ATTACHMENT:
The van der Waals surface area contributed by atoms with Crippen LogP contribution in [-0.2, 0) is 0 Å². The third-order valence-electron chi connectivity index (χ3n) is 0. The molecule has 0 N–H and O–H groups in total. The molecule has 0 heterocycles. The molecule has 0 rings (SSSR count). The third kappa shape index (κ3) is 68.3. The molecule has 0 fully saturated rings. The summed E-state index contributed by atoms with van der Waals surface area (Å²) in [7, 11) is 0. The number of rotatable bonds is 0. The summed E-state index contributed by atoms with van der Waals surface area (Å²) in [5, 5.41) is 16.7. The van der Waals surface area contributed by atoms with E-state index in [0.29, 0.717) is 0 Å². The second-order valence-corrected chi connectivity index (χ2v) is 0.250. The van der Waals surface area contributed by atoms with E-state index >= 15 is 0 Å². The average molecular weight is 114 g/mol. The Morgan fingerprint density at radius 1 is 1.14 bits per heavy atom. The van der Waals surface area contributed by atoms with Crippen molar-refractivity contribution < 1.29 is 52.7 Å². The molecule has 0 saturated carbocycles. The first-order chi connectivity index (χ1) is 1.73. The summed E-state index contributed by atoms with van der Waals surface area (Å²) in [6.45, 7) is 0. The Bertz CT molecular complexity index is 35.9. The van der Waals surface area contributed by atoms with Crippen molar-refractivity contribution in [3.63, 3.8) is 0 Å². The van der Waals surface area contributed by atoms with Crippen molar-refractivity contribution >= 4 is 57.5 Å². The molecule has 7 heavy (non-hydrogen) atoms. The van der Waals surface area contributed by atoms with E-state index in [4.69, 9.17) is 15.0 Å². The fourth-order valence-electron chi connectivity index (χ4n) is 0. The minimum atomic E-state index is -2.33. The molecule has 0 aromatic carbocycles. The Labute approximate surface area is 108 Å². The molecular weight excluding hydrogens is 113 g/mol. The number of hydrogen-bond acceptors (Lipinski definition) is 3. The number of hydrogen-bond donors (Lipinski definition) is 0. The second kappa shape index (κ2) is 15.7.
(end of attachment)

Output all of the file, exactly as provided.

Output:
The van der Waals surface area contributed by atoms with Crippen LogP contribution in [-0.2, 0) is 0 Å². The third-order valence-electron chi connectivity index (χ3n) is 0. The molecule has 0 N–H and O–H groups in total. The molecule has 0 heterocycles. The molecule has 0 rings (SSSR count). The third kappa shape index (κ3) is 68.3. The molecule has 0 fully saturated rings. The summed E-state index contributed by atoms with van der Waals surface area (Å²) in [7, 11) is 0. The number of rotatable bonds is 0. The summed E-state index contributed by atoms with van der Waals surface area (Å²) in [5, 5.41) is 16.7. The van der Waals surface area contributed by atoms with E-state index in [0.29, 0.717) is 0 Å². The second-order valence-corrected chi connectivity index (χ2v) is 0.250. The van der Waals surface area contributed by atoms with E-state index >= 15 is 0 Å². The average molecular weight is 114 g/mol. The Morgan fingerprint density at radius 1 is 1.14 bits per heavy atom. The van der Waals surface area contributed by atoms with Crippen molar-refractivity contribution < 1.29 is 52.7 Å². The molecule has 0 saturated carbocycles. The first-order chi connectivity index (χ1) is 1.73. The summed E-state index contributed by atoms with van der Waals surface area (Å²) in [6.45, 7) is 0. The Bertz CT molecular complexity index is 35.9. The van der Waals surface area contributed by atoms with Crippen molar-refractivity contribution in [3.63, 3.8) is 0 Å². The van der Waals surface area contributed by atoms with Crippen molar-refractivity contribution >= 4 is 57.5 Å². The molecule has 7 heavy (non-hydrogen) atoms. The van der Waals surface area contributed by atoms with E-state index in [4.69, 9.17) is 15.0 Å². The fourth-order valence-electron chi connectivity index (χ4n) is 0. The minimum atomic E-state index is -2.33. The molecule has 0 aromatic carbocycles. The Labute approximate surface area is 108 Å². The molecular weight excluding hydrogens is 113 g/mol. The number of hydrogen-bond acceptors (Lipinski definition) is 3. The number of hydrogen-bond donors (Lipinski definition) is 0. The second kappa shape index (κ2) is 15.7.